What is dry socket?
Dry socket, or alveolar osteitis, is a painful complication of the healing process following tooth extraction that results in exposure of the space where the tooth was formerly located. Dry socket occurs when the protective blood clot that forms at the site of tooth extraction falls out, is damaged, or dissolves. This exposes the bone in the area of the empty tooth socket and causes severe discomfort. Dry socket occurs in 3% to 5% of tooth extractions (Source: Simple Steps).
Dry socket is a painful condition that requires prompt treatment by a dentist or oral surgeon, especially when bare bone is visible. Proper treatment of dry socket usually resolves the pain associated with the condition and promotes healing at the site of tooth extraction.
Seek prompt medical care if you have severe or worsening pain after a tooth extraction, if you see exposed bone at the site of tooth extraction, or if the tissue around the site of extraction is gray and dry. Prompt medical attention can make you more comfortable and prevent more serious complications of dry socket.
What are the symptoms of dry socket?
Symptoms and signs of dry socket include severe pain following tooth extraction, gray-colored tissue around the site of extraction, or lack of a blood clot at the site of extraction.
Common oral symptoms of dry socket
Dry socket symptoms generally occur within a few days of tooth extraction and are usually limited to the oral cavity. Oral symptoms of dry socket may come and go or may be continuous. These symptoms include:
Bad breath or foul odor in the mouth
Bleeding from the site of extraction
Bone visible inside the site of extraction
Gray or dead-looking tissue surrounding the extraction site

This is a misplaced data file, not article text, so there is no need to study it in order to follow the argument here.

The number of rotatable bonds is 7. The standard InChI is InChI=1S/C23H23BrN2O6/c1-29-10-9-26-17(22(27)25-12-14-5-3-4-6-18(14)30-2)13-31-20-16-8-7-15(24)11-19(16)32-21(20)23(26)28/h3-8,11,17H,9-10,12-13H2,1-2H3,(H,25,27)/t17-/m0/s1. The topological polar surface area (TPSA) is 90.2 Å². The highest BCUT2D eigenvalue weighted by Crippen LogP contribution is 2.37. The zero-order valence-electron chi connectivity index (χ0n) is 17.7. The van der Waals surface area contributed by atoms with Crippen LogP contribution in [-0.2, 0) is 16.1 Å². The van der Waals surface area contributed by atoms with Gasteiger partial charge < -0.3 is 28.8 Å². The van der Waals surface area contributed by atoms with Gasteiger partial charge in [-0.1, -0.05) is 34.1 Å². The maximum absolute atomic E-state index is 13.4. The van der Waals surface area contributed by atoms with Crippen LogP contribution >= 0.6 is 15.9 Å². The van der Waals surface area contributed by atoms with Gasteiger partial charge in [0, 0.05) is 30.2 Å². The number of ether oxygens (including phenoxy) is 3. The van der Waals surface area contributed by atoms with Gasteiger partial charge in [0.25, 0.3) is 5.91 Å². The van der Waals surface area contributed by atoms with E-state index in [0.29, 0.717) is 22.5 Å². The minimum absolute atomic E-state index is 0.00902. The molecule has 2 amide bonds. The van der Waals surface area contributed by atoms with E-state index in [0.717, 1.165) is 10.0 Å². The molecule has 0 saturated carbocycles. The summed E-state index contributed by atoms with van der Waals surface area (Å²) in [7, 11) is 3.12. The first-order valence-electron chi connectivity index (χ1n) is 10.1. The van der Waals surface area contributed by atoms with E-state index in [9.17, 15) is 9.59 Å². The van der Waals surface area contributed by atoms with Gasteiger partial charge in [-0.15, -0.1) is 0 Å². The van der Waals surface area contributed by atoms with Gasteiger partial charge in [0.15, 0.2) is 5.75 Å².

Pain at the extraction site
Unpleasant taste in the mouth
Other common symptoms of dry socket
Left untreated, dry socket can result in more serious symptoms outside of the mouth. These symptoms include:
Pain in other parts of your head and face on the same side as the tooth extraction
Swollen lymph nodes in the neck
Serious symptoms that might indicate a life-threatening condition
Left untreated, dry socket can lead to a serious or life-threatening infection. Seek immediate medical care (call 911) if you, or someone you are with, have any of these serious symptoms including:
What causes dry socket?
After a tooth is extracted, a blood clot fills the hole left by the tooth. The normal healing process takes place underneath this clot. In the normal healing process, tissue regrowth replaces the blood clot. In some cases, the clot may come loose or dissolve, which exposes the tooth socket to the environment. In addition to causing severe pain, this exposure can slow down or reverse normal healing and lead to severe infections.
What are the risk factors for dry socket?
A number of factors increase the risk of developing dry socket. Not all people with risk factors will get dry socket. Risk factors for dry socket include:
- Poor dental hygiene
- Tooth extraction
- Use of oral contraceptives
Reducing your risk of dry socket